The ramifications to PSR Press, Richardson said, would include a lack of parking in proximity to its properties (442-446 Center St., and 450 Ridge St.). For the village, he said a giant addition would hinder community activities. Richardson believes the Frontier House should be open to the public and used as an educational resource.

Prior to the PSR lawsuit, Richardson spoke publicly of forming a citizen group to buy the Frontier House from Hastings. He hired former Lewiston-Porter school vice principal Vance Agee to solicit interest - and funding, if possible - from community members and business owners.

"I worked on that all summer," Richardson said. "There was not much response."

At 77 years of age, he added, "I do not have the time to do this."

Hastings has repeatedly said he is not selling the Frontier House. In fact, he took a big step forward in protecting his property this week when he installed a chain link fence around the 184-year-old building.

"We've had a number of break-ins and what appears as an attempted arson," Hastings said. He explained the fence's sole purpose is security.

"I'm not vindictive; I'm not tearing it down; I'm preserving it," Hastings said of the Frontier House. Despite rumors of a grudge between him and the Village Board, he said, "It was not done in a hostile environment. I'm out to protect my property, that's all."

Business owners adjacent to the Frontier House were not thrilled about losing access to the property's 40-plus parking spaces. One went so far as to ask, "Is this the Grinch stealing Christmas?"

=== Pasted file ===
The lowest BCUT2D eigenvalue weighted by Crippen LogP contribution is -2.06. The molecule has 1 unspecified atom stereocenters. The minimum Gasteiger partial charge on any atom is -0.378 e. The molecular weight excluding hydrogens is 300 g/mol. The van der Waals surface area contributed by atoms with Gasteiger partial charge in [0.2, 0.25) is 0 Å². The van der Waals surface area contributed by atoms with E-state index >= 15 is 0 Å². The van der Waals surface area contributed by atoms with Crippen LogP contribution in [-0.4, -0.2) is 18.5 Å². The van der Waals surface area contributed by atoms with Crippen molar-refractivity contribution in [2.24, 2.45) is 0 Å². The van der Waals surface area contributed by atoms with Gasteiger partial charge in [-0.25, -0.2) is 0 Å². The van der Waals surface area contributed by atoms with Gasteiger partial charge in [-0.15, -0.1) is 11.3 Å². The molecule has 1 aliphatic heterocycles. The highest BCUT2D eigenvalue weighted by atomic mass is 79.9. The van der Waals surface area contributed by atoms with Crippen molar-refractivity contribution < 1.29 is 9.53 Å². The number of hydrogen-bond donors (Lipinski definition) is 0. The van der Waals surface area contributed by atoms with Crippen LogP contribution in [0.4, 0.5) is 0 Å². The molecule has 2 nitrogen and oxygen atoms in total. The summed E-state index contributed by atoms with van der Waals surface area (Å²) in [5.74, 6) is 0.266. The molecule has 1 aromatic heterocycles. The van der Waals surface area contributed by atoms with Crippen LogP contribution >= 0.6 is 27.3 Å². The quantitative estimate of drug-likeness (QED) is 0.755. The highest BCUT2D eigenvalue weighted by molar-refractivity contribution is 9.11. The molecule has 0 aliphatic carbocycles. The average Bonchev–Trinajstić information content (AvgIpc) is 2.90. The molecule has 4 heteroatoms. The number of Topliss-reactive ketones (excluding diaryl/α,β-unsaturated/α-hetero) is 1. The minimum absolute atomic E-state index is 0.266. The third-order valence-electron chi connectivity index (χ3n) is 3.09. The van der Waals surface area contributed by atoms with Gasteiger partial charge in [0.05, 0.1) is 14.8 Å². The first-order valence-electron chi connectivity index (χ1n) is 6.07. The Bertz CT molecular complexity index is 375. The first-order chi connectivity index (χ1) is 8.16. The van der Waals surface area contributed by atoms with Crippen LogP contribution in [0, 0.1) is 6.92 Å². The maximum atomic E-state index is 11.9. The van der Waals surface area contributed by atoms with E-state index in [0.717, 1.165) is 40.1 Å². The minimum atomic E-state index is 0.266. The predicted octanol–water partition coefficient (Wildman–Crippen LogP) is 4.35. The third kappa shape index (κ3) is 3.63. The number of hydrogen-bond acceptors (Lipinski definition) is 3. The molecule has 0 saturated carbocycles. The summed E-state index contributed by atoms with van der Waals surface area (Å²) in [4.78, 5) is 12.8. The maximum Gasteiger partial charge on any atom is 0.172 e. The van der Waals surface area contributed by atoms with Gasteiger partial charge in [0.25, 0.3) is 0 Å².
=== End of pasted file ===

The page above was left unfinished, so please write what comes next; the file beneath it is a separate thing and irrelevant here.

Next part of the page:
However, the move to add a fence was previously announced. At the Village Board's October work session, Mayor Richard Soluri said Hastings' intent was to close his property off at the end of that month. The parking lot has been used for municipal parking in recent years, and the mayor expressed hope Hastings would keep it open for the Christmas Walk. The developer did, in fact, abide by the mayor's wish.

With Center Street parking already at a premium, the loss of the Frontier House lot will force business owners to become even more creative in attracting visitors.

"It's going to affect us, because there's no parking. There's no parking on Center," Little Yellow Chocolate House owner Jonathan Boas said. His business is directly next to the Frontier House.

Hastings obtained a permit to install the fence from Ken Candella, the village's building inspector. He said his parking lot would remain closed "indefinitely."

When the Planning Board meets in January, Hastings plans to ask for permission to make some minor sight changes to the Frontier House.

In 2004, McDonald's decided to end its lease with Hastings. Soon after, the developer proposed building an inn behind the building. When he got wind of a second potential inn - what residents now know as the Barton Hill Hotel - Hastings abandoned his plan.

Last year, local politicians made a case for the Niagara County Community College culinary school to be located in the Frontier House. The NCCC board instead decided to place the training facility in downtown Niagara Falls. 

Hastings' building has remained closed since December 2004.